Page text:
And that’s where things fall apart.  I start to question whether I’m being treated as I expect to be treated  because I KNOW I’m white – don’t they?.  It is the most ‘in your face’ way to experience white privilege I can imagine – to think that, perhaps some people see me as black or mixed, and they’re not treating me as well as I should be treated because – hey, I’m WHITE!  What’s the solution?  Maybe I should ask?  “Hey – you were mean to me, don’t you know I’m white?” or “Ummm…why are you yelling at me for a traffic stop?  Don’t you know I’m white?”

As I’ve gotten older, the negative messages about my size have become irrelevant.  I’ve grown enough in my confidence and self-esteem to feel comfortable in my body – my tall, broad-shouldered, big-handed body.  But questions of how my skin color and the shape of my features affects people’s perception of me have only now started to surface.  Do people see me as black or white?  Am I being treated this way because of a mistake?  How do I deal with the embarrassment of asking that question – even if it’s only to myself?  Do I wanted to be treated differently?
No – I just want the privileges all the other white people get.

Privilege

Conversations with Life, #3

Hard Stuff, Life, Obstacles/Challenges, Peace/Conflict, Social Justice, Uncategorized, Writing

Life,

It’s M again and today, I want to kill someone, or die.  No. Neither of those is true, but I’m consumed, eaten with rage at another round of mass murders, this time impacting people I know and care about.  All these mass gun murders deeply touch my soul, but this was in my home state, in my college community, and it punched me in the heart.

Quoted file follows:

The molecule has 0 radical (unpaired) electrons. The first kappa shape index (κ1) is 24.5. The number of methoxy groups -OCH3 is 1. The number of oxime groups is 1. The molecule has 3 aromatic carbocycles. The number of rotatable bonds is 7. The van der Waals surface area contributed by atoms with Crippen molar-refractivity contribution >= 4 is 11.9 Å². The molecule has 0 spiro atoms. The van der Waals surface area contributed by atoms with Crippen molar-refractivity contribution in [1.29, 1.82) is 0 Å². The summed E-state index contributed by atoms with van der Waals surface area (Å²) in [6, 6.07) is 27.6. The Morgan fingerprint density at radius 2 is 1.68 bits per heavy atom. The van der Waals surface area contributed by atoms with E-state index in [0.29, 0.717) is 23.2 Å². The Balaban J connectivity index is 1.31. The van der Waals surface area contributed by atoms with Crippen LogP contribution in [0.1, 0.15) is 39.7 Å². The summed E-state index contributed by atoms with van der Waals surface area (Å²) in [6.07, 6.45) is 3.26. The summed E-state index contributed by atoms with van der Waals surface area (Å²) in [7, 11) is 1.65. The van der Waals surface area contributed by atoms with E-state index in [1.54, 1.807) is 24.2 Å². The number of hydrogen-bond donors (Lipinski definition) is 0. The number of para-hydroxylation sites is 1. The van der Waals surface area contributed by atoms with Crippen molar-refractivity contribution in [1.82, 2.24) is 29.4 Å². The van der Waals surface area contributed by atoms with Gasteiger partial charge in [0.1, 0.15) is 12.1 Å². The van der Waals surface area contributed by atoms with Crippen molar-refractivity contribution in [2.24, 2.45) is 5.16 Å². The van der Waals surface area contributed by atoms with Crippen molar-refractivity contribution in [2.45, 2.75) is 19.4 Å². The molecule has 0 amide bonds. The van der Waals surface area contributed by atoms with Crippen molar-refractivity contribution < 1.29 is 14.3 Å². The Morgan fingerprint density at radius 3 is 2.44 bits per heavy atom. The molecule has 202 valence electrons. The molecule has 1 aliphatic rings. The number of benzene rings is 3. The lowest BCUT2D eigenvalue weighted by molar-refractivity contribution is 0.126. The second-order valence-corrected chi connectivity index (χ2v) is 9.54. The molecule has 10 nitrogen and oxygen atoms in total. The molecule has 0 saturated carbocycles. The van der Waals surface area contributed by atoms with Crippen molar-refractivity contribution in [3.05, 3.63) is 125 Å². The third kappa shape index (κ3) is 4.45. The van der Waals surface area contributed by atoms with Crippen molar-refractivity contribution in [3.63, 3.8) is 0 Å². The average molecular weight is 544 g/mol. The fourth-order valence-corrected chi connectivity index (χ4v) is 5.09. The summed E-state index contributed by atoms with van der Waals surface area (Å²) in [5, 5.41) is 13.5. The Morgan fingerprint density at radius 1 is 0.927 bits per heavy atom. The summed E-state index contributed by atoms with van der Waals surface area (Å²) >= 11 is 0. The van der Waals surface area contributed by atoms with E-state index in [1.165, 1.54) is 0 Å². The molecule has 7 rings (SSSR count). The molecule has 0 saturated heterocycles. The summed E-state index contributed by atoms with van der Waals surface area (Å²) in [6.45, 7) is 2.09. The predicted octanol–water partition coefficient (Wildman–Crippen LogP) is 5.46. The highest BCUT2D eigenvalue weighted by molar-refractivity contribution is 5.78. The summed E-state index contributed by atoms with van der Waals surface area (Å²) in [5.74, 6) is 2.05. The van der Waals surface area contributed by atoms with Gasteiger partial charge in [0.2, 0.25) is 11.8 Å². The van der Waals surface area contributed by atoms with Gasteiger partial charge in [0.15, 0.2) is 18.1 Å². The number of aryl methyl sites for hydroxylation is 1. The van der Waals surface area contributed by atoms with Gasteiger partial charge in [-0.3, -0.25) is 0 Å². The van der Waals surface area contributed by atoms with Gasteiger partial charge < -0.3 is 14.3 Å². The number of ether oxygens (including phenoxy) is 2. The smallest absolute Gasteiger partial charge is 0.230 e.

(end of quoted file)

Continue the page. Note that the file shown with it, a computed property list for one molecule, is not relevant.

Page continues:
I consider myself a reasonable person, compassionate, and willing to see all sides of an issue, but I’m done.  I’m done trying to understand the perspective of people who seem to not care that guns are used daily to murder and terrorize hundreds and thousands of innocent people in this country.  I’m done with the bullying and threatening and open-carry intimidation when legislators and citizens try to get even minimal gun control laws on the books.

There is no reason here.  There is no attempt to meet in the middle, no attempt to understand suffering, or even agreement that sometimes, sometimes, an individual’s right to carry a weapon is trumped by another individual’s right to simply live.

How do I move forward so gorged with hatred and fear?  All I feel capable of doing is violence.

Dear M,

There is no reasoning with fear.  And there is no way to understand another person’s particular, personal terror.  There is also nothing that says you have to try.  It is your choice to try or not, and there are consequences either way. Your ability to move through this time may feel compromised and it is up to you to take the necessary steps to help yourself cope in a way that aligns with who you are.

You are not hatred. You are not rage or fear or abject, gibbering terror.  None of you are but many of you don’t remember that.  Many of you live in that profound, unconscious state of terror every day.  It is exhausting for every single one of you living on that planet, but that is the nature of the human condition, and your greatest individual challenge.

Remembering that you are NOT a being made of fear, cowering in a darkened cave is the hardest act and the greatest.

Always,

Life